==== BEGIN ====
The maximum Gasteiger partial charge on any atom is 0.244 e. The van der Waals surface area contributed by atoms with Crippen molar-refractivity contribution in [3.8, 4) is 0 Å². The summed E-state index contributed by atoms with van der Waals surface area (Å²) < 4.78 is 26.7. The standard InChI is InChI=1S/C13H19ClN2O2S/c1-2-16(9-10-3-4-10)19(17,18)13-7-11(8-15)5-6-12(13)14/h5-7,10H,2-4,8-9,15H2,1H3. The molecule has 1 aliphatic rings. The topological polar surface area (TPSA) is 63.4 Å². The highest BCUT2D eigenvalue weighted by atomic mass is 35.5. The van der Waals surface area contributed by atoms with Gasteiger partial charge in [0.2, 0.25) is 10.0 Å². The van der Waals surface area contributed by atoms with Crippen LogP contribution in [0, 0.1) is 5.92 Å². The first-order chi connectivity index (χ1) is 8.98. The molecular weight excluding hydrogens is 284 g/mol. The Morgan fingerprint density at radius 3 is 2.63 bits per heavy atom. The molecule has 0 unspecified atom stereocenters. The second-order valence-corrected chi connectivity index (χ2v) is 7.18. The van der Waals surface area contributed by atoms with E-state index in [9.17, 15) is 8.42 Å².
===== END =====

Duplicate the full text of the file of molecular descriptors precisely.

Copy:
The maximum Gasteiger partial charge on any atom is 0.244 e. The van der Waals surface area contributed by atoms with Crippen molar-refractivity contribution in [3.8, 4) is 0 Å². The summed E-state index contributed by atoms with van der Waals surface area (Å²) < 4.78 is 26.7. The standard InChI is InChI=1S/C13H19ClN2O2S/c1-2-16(9-10-3-4-10)19(17,18)13-7-11(8-15)5-6-12(13)14/h5-7,10H,2-4,8-9,15H2,1H3. The molecule has 1 aliphatic rings. The topological polar surface area (TPSA) is 63.4 Å². The highest BCUT2D eigenvalue weighted by atomic mass is 35.5. The van der Waals surface area contributed by atoms with Gasteiger partial charge in [0.2, 0.25) is 10.0 Å². The van der Waals surface area contributed by atoms with Crippen LogP contribution in [0, 0.1) is 5.92 Å². The first-order chi connectivity index (χ1) is 8.98. The molecular weight excluding hydrogens is 284 g/mol. The Morgan fingerprint density at radius 3 is 2.63 bits per heavy atom. The molecule has 0 unspecified atom stereocenters. The second-order valence-corrected chi connectivity index (χ2v) is 7.18. The van der Waals surface area contributed by atoms with E-state index in [9.17, 15) is 8.42 Å².